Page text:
The three major nationally recognized accrediting organizations that govern office-based practices include the Accreditation Association for Ambulatory Health Care (AAAHC), The Joint Commission (TJC), and American Association for Accreditation of Ambulatory Surgery Facilities (AAAASF).23 All three of these agencies have similar requirements for accreditation, but there are some subtle differences. Kurrek and Twersky have a 2010 publication that highlights some of these key differences.24 Over the past 10 years, accreditation agencies have recognized some of the patient safety issues in OBS and have focused greater attention to the office. There are currently 33 states that require offices that perform medical and surgical procedures to obtain accreditation, and this number is expected to increase in the future. It is important for the resident to be familiar with these three agencies and what accreditation means to an office-based practice, as it provides valuable information about how a facility cares for their patients. Some examples include important issues about how a facility is maintained, personnel and their qualifications, infection control, cleaning and maintenance of equipment, emergency preparedness, credentialing and privileging, documentation (i.e., HIPAA), and quality improvement, among others. Accreditation of office-based facilities allows a third party to monitor activities, provide external benchmarking, validation, and acknowledgement of a nationally recommended standard of care.

Legislation

There have been significant changes to office-based legislation in the last 25 years, going from almost completely unregulated to some form of mandated legislation or regulation in all 50 states and the District of Columbia. OBS legislation falls primarily on the individual states, which regulate OBS practices with a wide degree of variability. Some states may not require an OBS practice to register or obtain facility licensure (answering to the respective state’s medical licensing board), while other states require that office-based practices register with the department of health or practitioner’s licensing board. More stringent states may hold offices to the same standard as ASCs or hospitals. As of August 1st, 2016, only 24 states and the District of Columbia had at least one law that regulated facilities that perform OBS.30 There remained 17 states that did not require adverse event reporting at that time, but several high-profile cases resulting in death or severe injury found their way to the public through media reports.23 In 2020, one of the major accreditation agencies (The Joint Commission) actively monitors state legislative and regulatory activities, and provides a quick reference tool on their website to review state specific requirements (https://www.jointcommission.org/accreditation-and-certification/state-recognition/).31 The ultimate focus of OBS legislation is to increase accountability and standardize safe practice in office-based anesthesia and surgery.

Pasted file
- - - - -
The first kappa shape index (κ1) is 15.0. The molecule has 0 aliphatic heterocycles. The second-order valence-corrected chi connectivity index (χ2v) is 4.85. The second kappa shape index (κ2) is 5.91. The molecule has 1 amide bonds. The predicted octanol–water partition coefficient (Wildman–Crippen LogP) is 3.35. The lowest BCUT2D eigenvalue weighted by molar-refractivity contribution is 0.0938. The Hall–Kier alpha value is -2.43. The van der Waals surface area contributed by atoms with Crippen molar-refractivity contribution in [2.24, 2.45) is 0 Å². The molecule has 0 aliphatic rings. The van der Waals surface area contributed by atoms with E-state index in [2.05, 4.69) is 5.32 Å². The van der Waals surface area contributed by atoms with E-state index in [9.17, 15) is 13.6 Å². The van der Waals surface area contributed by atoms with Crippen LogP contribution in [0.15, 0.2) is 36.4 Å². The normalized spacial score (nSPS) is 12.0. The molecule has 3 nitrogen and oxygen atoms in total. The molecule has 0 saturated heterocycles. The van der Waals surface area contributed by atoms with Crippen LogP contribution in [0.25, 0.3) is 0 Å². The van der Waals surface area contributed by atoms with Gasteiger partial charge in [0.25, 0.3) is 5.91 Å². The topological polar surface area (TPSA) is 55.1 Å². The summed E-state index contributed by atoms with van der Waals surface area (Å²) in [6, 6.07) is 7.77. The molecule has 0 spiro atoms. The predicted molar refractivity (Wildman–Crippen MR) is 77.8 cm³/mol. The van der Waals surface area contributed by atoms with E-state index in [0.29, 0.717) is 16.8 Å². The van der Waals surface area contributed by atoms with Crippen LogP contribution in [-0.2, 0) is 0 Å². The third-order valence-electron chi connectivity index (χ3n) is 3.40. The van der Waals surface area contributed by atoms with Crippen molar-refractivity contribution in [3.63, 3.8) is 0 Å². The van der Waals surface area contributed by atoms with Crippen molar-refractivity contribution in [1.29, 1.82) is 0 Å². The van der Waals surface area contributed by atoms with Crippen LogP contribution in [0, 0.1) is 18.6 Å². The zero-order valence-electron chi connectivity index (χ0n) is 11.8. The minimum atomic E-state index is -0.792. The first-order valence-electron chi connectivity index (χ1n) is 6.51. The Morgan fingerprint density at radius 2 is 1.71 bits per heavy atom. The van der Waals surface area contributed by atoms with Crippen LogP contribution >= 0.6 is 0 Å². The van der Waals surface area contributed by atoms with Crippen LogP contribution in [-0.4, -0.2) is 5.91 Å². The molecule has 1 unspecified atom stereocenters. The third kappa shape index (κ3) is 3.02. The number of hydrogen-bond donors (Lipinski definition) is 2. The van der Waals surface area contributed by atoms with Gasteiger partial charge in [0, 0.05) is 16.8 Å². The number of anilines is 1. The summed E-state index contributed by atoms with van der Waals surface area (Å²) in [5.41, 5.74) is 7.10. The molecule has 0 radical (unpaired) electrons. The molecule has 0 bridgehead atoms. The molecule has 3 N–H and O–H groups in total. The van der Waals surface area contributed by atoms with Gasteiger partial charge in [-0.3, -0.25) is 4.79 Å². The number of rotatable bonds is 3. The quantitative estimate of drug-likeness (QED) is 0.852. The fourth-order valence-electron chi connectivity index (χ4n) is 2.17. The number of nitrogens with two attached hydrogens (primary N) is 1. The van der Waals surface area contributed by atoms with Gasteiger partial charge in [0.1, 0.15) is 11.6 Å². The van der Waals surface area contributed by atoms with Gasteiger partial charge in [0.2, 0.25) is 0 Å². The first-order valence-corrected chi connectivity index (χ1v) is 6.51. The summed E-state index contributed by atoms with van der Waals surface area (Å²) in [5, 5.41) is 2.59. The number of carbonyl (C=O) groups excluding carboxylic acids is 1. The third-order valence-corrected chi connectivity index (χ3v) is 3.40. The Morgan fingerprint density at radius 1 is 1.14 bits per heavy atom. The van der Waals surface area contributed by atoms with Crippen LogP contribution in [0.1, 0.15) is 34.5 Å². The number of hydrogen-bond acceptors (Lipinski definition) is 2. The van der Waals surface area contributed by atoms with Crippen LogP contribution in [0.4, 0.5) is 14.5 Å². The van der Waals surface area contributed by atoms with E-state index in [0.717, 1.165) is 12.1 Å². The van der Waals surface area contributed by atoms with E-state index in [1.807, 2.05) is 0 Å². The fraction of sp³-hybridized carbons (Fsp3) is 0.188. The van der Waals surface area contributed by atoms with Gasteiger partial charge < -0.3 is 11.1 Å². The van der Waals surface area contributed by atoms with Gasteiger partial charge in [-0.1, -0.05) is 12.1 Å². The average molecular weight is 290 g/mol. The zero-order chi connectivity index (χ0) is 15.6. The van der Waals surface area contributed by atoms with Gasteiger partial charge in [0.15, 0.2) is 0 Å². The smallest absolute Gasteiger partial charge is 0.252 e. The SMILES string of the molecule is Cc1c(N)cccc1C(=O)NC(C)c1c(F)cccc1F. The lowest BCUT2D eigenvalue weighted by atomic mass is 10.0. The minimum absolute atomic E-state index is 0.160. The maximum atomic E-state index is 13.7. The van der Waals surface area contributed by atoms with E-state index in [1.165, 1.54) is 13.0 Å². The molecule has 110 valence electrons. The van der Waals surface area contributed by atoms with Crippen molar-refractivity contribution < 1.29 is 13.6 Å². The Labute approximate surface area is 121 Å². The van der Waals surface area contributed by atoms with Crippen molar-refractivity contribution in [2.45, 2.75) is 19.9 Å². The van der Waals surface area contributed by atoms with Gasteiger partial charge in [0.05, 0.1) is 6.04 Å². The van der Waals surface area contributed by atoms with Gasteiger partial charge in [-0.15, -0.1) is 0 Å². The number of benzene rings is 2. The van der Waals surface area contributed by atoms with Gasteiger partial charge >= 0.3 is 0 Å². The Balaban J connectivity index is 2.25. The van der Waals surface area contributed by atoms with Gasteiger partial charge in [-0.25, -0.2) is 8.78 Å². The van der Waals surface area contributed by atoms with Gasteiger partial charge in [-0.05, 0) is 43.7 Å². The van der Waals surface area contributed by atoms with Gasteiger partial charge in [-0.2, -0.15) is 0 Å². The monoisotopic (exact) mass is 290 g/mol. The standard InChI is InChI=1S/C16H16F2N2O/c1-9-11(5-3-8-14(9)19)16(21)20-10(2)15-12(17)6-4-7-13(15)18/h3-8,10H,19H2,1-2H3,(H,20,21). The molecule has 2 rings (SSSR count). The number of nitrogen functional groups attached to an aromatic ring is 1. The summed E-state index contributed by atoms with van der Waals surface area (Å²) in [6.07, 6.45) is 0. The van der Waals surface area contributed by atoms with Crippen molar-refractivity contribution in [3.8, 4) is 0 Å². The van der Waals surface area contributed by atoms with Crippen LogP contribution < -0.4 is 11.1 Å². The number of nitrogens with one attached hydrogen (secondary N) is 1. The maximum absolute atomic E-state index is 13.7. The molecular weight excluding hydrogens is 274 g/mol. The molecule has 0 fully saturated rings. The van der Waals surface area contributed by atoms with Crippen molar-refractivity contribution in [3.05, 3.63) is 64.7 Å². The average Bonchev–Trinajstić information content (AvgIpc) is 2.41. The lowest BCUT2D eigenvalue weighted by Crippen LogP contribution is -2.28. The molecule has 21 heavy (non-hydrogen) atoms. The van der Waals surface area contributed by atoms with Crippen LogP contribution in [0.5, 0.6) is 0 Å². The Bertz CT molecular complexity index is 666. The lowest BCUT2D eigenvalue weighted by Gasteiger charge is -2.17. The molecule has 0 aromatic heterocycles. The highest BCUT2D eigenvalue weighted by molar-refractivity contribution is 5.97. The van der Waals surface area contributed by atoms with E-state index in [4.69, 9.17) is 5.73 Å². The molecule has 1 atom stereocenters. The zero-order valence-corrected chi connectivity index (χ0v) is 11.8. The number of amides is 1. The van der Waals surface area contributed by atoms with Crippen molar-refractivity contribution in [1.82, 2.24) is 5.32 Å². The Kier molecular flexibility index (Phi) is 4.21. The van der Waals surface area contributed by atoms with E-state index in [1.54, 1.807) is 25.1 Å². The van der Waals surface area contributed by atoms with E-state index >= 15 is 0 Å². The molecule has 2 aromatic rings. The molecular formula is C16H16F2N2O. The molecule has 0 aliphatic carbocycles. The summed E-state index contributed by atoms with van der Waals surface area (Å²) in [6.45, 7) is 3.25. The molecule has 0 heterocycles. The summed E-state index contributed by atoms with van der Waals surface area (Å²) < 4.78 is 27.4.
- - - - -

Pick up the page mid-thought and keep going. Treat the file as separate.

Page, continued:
Conclusion

An update to the SAMBA Office-Based Anesthesia Curriculum was essential as office-based surgery and anesthesia has experienced exponential growth over the last 25 years. There have been many changes to the literature, practice management, accreditation requirements, and OBA legislation. With the increase in procedures, complexity, and variety of cases, and the continued lack of uniform regulation and legislation in the office-based practice, there is a need to maintain the educational curriculum consistent with the most recent safe practices and standards. The 2020 update to the curriculum is deliberately presented as goal-driven and is not prescriptive in nature. The OBA practice is dynamic, fluid, and rapidly changing, and we present the evidence to maintain standards to support the best practices as of 2020.

 

Dr. Osman is assistant professor in the Department of Anesthesiology, Perioperative Medicine and Pain Management, UHealth Tower, University of Miami Miller School of Medicine, Miami, FL.

Dr. Shapiro is associate professor of Anaesthesia, Department of Anesthesia, Critical Care and Pain Medicine, Beth Israel Deaconess Medical Center, Harvard Medical School, Boston, MA.


The authors have no conflicts of interest.